To my knowledge, the 700B approved by Congress - the institution that supposedly has the power to control finances in the Constitution - is only 1/10th of the money in question.

Bush and his people arranged this huge, silent transfer of wealth starting long before September. They are Republicans, and they have refused to detail their actions in response to FOIA requests from Bloomberg.

90% of the bailout to date has been without Congressional approval, and probably 98% has gone directly into the financial sector from what I've read.

Has the reporting by Bloomberg and the LA Times been shown to be wrong? It's the only explanation I can come up with for your stance, but I haven't seen the counterargument.

Seriously, the scandal is that extralegal commitment of monies under the general charter of the Treasury (guaranteeing or granting large scale loans, for example.)

Mike said...

This article is the classic "the government represses the small business" line I've heard over and over. The majority of the assertions implied in it fail to hold up to scrutiny.

The fact of the matter is government has failed...for the last 8 years or longer. Bridges in Minneapolis collapse. Under-regulation of sophisticated financial products and institution led to the demise of the same institutions. Not to mention the utter collapse of the US "brand" among international constituents.

The fact of the matter is taxes have always been present, and prior to Reagan, at a much higher rate. The discussion of having a top tax bracket above 50% is long gone.

Yes, the government is borrowing. But the problem started long before Obama. In fact, when Clinton left office there was a budgetary surplus.

So, we're in a rut. No one will lend (even to small businesses) to get the economy moving. I didn't hear answers from this tripe, only complaints.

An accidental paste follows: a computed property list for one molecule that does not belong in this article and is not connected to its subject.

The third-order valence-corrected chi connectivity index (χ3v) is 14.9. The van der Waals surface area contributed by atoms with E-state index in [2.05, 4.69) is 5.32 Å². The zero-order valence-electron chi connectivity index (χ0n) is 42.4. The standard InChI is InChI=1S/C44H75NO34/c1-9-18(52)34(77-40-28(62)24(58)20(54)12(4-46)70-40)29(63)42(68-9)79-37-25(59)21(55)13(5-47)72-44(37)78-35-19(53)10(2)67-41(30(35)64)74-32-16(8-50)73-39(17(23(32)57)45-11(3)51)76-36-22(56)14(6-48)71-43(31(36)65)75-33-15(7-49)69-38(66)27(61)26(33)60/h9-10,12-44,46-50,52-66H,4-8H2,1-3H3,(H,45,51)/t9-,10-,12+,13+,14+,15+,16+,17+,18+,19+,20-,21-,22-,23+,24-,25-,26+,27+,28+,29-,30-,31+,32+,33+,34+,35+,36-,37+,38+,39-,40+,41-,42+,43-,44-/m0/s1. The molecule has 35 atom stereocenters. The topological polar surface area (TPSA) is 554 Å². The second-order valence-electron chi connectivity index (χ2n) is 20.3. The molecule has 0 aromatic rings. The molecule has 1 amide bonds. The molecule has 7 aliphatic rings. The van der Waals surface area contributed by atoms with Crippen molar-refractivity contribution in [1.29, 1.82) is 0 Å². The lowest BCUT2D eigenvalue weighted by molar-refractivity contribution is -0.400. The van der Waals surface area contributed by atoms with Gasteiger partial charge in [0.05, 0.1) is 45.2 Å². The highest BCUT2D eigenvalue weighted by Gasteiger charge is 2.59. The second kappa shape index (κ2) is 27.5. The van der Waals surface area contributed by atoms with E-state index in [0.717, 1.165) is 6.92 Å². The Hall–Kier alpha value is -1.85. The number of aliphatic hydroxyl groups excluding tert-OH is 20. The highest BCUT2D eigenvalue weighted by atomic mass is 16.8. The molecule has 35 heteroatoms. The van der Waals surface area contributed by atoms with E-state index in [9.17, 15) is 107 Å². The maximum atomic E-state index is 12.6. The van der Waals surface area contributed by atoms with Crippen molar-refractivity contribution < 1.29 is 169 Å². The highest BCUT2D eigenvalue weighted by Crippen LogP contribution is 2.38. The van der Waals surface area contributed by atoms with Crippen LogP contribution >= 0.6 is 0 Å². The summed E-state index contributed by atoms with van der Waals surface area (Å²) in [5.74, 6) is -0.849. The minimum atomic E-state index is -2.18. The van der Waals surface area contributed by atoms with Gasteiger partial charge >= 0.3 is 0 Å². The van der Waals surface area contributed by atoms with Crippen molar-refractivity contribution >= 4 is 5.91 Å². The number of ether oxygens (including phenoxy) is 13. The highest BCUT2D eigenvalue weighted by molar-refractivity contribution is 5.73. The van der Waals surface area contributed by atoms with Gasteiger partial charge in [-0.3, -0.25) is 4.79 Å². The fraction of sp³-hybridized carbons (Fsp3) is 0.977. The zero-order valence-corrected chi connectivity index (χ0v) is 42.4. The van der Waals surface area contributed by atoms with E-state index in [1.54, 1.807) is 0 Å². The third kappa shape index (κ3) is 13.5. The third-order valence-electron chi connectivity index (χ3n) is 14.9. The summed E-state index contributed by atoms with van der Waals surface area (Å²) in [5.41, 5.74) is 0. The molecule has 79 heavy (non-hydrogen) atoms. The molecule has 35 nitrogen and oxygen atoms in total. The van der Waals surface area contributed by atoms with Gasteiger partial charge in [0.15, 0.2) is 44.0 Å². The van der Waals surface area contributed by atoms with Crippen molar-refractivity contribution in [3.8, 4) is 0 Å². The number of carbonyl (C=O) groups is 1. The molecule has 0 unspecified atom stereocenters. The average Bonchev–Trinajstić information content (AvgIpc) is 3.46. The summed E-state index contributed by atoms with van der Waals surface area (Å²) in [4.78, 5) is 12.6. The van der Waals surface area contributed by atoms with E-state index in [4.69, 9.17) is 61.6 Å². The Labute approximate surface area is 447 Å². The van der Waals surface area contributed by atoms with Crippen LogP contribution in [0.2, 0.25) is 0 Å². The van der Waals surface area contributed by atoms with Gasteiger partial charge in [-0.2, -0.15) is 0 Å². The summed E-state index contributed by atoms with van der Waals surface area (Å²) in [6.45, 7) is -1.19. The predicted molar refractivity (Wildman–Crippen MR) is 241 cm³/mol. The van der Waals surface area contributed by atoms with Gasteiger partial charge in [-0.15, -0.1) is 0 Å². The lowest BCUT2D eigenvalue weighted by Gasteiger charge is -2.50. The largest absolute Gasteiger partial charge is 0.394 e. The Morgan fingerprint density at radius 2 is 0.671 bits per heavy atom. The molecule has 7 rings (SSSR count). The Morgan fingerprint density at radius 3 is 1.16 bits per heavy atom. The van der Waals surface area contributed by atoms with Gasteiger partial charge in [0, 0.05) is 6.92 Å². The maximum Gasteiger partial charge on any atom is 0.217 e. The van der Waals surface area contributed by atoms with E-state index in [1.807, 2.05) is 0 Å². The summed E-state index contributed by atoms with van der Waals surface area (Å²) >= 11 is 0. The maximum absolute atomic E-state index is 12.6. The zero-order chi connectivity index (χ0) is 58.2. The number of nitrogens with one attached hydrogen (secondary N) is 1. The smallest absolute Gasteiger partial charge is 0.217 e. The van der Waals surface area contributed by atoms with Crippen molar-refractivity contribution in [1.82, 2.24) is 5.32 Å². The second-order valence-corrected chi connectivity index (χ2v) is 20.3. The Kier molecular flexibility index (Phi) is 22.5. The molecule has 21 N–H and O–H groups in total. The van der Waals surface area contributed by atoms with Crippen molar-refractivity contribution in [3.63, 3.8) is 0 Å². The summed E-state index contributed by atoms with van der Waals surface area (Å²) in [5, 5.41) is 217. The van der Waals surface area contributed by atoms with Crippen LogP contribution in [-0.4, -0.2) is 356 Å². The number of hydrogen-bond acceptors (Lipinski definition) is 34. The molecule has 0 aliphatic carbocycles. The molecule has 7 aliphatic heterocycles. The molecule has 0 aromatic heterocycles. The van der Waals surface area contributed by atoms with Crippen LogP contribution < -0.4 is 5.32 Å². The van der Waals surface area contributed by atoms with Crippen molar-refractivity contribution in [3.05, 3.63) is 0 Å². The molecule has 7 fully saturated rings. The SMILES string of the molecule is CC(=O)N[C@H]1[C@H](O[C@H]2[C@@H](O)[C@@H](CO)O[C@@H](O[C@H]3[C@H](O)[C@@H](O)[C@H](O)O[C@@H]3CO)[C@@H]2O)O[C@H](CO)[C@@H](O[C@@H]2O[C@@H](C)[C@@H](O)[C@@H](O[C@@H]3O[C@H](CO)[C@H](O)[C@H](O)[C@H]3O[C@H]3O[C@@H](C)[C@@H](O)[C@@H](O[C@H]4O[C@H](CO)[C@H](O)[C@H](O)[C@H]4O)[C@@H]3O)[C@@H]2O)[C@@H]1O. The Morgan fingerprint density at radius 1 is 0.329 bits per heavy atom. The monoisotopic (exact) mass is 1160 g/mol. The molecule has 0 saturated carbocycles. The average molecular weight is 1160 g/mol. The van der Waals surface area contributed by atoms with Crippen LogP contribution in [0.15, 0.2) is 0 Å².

In the spirit of Obama's speech, this country is in some disturbing times. Instead of just complaining, how about we all get working to improve the country? Do your part. Pay your share. Chip in, and quit bitching, please.

Marty Nemko said...

Candidly, I don't follow this issue that closely because I don't care much whether it's the Republicans or Dems. that are primarily responsible. It is the policy itself that I find very problematic.

My focusing on the Dems is mainly because. ,moving forward, the Dems are in power and because Mr. Obama has called for a massive increase in bailouts--extending to people who overspent their credit card debt and bought more house than they could afford.

Plus he continually vaguely refers to more "stimulus."--translation: taking money from the people and businesses that have been successful and giving it to the people and businesses that have been unsuccessful--a formula for ensuring the nation's demise.

Marty Nemko said...

I reiterate: the failure to include derivatives under existing regulation should not be generalized to the notion that we need more regulation in general.

And I have seen no arguments from the commenters that challenge my assertions that bailouts and job creation are likely to be merely short-term heroin shots yielding long-term disaster.

Nor have I heard viable responses to my assertion that almost always, the government does things more poorly and more expensively than the private sector could.

And nowhere have I heard responses to my question, "How can you look the working and middle class taxpayer who is struggling to pay his rent or mortgage and say, 'We're going to force you to give up more of your money to pay for risky alternative energy schemes that every single energy company has deemed unlikely to yield payoff in even a decade'"?(Otherwise those companies would have invested in them.)

Mike said...

I understand your skepticism, but you can't easily calculate how government spending will eventually help. Sure, it may be "heroin," as you say, but the same could have been said of the military research spending in the Reagan years. Who knew at the time that the spending could have created the largest growth expansion in recent (more more) times - the Internet. The whole internet industry (Cisco, Amazon, Ebay et.al) now employ millions.

Is it efficient? Maybe not as efficient as the private sector. But guess what? The private sector is not spending right now. Who else can stimulate things?

True, if the excessive spending runs on forever, it's a problem. In the short-run, I am happy someone is doing something.

If left to Marty Nemko's world, there'd be nothing done by anyone for a decade, Japan style.